Depleted uranium has several uses, although the high density (density 18.7) must be applied in the keels of yachts, aircraft control surface counterweights, anti-tank ammunition and protection against radiation. It is also a potential source of energy for each reactor (SWIFT).

    Waste from the back end of fuel cycle

    In other words, when uranium is used in a reactor that significant quantities of highly radioactive waste are created. When an atom of uranium-235 is divided creates products of fission are highly radioactive and form a large part of nuclear waste stored in the fuel rods. There is also a relatively small amount of radioactivity in part caused by the radiation from neutron reactor.

    About 25 tonnes of fuel used each year, taking deep l000 MWe nuclear reactor. This fuel can be regarded as entirely as waste (as in 40% of world production in the U.S. and Canada) or can be reprocessed (as in Europe and Japan). Whatever your choice, the fuel is stored after the first years under water in the reactor cooling ponds. concrete ponds and water, including fuel assemblies provide protection against radiation, while removing the heat produced by radioactive decay.

    Pond to store spent fuel in the United Kingdom to the processing plant

    The costs of proceedings in the high-level waste are included in electricity rates. For example, the U.S., consumers pay 0.1 cents per kilowatt hour, what tools to pay the special fund. To date, over 18 billion dollars raised this way.


    If the fuel is used for further transformation, it is dissolved and chemically separated uranium, plutonium and waste of high-level solutions. Approximately 97% of fuel used can be recycled leaving only 3% of high level waste. The recycling of depleted uranium is used primarily for less than 1% U-235, with some plutonium, which is most precious.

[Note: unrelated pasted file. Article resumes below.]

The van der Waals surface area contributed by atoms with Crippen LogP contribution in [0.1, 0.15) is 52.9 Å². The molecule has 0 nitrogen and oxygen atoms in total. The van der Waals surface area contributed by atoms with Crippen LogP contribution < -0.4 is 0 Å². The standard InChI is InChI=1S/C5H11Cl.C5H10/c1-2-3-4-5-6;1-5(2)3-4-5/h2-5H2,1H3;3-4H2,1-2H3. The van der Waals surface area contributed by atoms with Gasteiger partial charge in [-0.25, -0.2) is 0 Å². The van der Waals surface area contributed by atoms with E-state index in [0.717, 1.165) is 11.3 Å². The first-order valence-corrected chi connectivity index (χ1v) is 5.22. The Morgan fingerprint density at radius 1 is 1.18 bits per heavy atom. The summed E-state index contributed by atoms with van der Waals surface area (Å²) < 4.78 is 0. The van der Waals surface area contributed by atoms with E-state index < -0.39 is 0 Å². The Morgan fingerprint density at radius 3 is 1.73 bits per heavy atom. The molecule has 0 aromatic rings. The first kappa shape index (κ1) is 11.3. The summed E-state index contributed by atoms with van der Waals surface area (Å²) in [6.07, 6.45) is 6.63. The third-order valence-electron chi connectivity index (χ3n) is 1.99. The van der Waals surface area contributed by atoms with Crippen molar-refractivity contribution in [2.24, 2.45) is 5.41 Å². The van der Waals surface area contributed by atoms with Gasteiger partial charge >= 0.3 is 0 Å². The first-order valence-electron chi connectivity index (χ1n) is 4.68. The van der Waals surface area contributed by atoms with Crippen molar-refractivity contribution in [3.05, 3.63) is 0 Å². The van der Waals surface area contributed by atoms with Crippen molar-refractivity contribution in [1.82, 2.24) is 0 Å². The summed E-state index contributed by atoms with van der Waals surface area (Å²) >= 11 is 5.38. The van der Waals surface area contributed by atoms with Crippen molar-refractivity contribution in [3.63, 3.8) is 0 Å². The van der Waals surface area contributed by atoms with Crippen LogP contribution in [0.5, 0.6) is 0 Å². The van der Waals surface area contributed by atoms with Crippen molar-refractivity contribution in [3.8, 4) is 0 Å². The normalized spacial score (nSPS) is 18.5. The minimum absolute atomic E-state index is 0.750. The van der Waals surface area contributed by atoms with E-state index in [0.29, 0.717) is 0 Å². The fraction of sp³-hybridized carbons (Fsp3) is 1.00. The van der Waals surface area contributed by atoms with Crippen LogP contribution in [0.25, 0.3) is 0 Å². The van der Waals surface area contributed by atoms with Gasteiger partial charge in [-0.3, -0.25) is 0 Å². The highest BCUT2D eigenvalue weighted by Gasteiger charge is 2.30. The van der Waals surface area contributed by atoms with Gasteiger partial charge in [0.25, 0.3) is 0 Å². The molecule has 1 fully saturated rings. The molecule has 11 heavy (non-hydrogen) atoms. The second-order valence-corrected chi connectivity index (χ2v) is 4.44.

From the operation of a typical year l000 MWe nuclear reactor, about 230 kilograms of plutonium (1% of spent fuel) is separated in the reprocessing. This can be used fresh mixed oxide (MOX) (but not weapons, because of its composition). manufacture of MOX fuel produced in Europe, with approximately 25 years of operational experience. The main factory is located in France and launched in 1995. Japan is slightly smaller plant to begin in 2012. Across Europe, the permit more than 35 reactors load 20-50% of cores with MOX fuel.

    Separated high-level waste - about 3% of reactor fuel typically used - up to 700 kg per year and must be isolated from the environment for a very long time.

    Commercial reprocessing plants operate in France and Britain, with a capacity of 5,000 tons of spent fuel per year - the equivalent of at least one third of world production. In total, more than 90,000 tons of spent fuel has been treated more than 40 years.

    immobilization of high level waste

    The solidification

    have been developed in several countries over the last fifty years. HLW liquid is evaporated to dryness, mixed with glass forming materials, melted and poured into a robust stainless steel containers, which are then sealed by welding.

    borosilicate glass factory waste vitrification first in the UK in 1960. This block contains waste chemically identical to high from reprocessing. A piece of this size will contain all the high-level waste from nuclear power plants generating electricity for a person in a normal life.

    Vitreous-life 1000 years MWe reactor is expected to take approximately twelve containers, each 1.3m high and 0.4 m in diameter and holding 400 kg of glass. Europe vitrification plants produce about 1,000 commercial tons per year of such vitrified waste (2500 cartridges), and some have been operating for more than 20 years.

    Loading silos with canisters containing vitrified high level waste in the UK, each disc is on the operating floor elevator ten boxes

    More sophisticated methods of immobilization of highly radioactive waste has been developed in Australia. The name "SYNROC (synthetic rock), radioactive waste is incorporated into the mineral crystals naturally stable in the rock synthesis. In other words, copying what happens in nature. This process is being tested in the States USA.

    Waste disposal

    waste disposal of high level is delayed for 40-50 years to allow its radioactivity to decay, after which less than one thousandth of its initial radiation remains, and it is much easier to use. Therefore, the combustion products of vitrified waste canisters are used or stored in water in special ponds or in dry concrete structures or casks for at least the same period.